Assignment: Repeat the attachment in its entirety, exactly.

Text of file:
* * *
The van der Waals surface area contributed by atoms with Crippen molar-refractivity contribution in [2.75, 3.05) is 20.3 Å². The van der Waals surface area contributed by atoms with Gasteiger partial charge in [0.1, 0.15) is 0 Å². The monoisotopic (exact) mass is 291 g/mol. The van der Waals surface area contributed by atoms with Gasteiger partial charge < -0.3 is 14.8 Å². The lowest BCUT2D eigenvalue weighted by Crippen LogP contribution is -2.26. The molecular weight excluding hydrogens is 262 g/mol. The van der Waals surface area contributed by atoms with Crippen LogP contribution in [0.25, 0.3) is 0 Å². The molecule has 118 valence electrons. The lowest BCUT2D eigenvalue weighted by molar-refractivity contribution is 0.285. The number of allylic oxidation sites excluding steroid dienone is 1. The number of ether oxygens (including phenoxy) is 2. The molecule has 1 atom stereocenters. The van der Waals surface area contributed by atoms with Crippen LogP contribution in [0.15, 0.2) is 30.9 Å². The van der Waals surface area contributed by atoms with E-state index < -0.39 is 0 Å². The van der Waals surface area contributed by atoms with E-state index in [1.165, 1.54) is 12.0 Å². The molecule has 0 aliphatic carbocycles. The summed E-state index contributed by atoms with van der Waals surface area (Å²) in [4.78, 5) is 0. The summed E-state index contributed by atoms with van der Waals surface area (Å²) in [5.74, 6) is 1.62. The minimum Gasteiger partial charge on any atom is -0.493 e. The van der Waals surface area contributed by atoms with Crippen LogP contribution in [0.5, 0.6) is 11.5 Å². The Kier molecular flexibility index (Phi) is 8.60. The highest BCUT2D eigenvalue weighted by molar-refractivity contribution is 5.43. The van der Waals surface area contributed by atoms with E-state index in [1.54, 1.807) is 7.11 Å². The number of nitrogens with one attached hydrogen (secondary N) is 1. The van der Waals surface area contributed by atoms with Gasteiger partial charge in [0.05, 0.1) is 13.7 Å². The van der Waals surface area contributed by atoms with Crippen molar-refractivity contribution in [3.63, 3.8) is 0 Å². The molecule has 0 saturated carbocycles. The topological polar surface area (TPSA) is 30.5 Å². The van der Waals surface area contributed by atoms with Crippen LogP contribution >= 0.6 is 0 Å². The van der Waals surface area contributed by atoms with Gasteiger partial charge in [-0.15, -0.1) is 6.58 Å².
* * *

The van der Waals surface area contributed by atoms with Crippen molar-refractivity contribution in [2.75, 3.05) is 20.3 Å². The van der Waals surface area contributed by atoms with Gasteiger partial charge in [0.1, 0.15) is 0 Å². The monoisotopic (exact) mass is 291 g/mol. The van der Waals surface area contributed by atoms with Gasteiger partial charge < -0.3 is 14.8 Å². The lowest BCUT2D eigenvalue weighted by Crippen LogP contribution is -2.26. The molecular weight excluding hydrogens is 262 g/mol. The van der Waals surface area contributed by atoms with Crippen LogP contribution in [0.25, 0.3) is 0 Å². The molecule has 118 valence electrons. The lowest BCUT2D eigenvalue weighted by molar-refractivity contribution is 0.285. The number of allylic oxidation sites excluding steroid dienone is 1. The number of ether oxygens (including phenoxy) is 2. The molecule has 1 atom stereocenters. The van der Waals surface area contributed by atoms with Crippen LogP contribution in [0.15, 0.2) is 30.9 Å². The van der Waals surface area contributed by atoms with E-state index < -0.39 is 0 Å². The van der Waals surface area contributed by atoms with E-state index in [1.165, 1.54) is 12.0 Å². The molecule has 0 aliphatic carbocycles. The summed E-state index contributed by atoms with van der Waals surface area (Å²) in [4.78, 5) is 0. The summed E-state index contributed by atoms with van der Waals surface area (Å²) in [5.74, 6) is 1.62. The minimum Gasteiger partial charge on any atom is -0.493 e. The van der Waals surface area contributed by atoms with Crippen LogP contribution in [0.5, 0.6) is 11.5 Å². The Kier molecular flexibility index (Phi) is 8.60. The highest BCUT2D eigenvalue weighted by molar-refractivity contribution is 5.43. The van der Waals surface area contributed by atoms with E-state index in [1.54, 1.807) is 7.11 Å². The number of nitrogens with one attached hydrogen (secondary N) is 1. The van der Waals surface area contributed by atoms with Gasteiger partial charge in [0.05, 0.1) is 13.7 Å². The van der Waals surface area contributed by atoms with Crippen molar-refractivity contribution in [3.63, 3.8) is 0 Å². The molecule has 0 saturated carbocycles. The topological polar surface area (TPSA) is 30.5 Å². The van der Waals surface area contributed by atoms with Crippen LogP contribution >= 0.6 is 0 Å². The van der Waals surface area contributed by atoms with Gasteiger partial charge in [-0.15, -0.1) is 6.58 Å².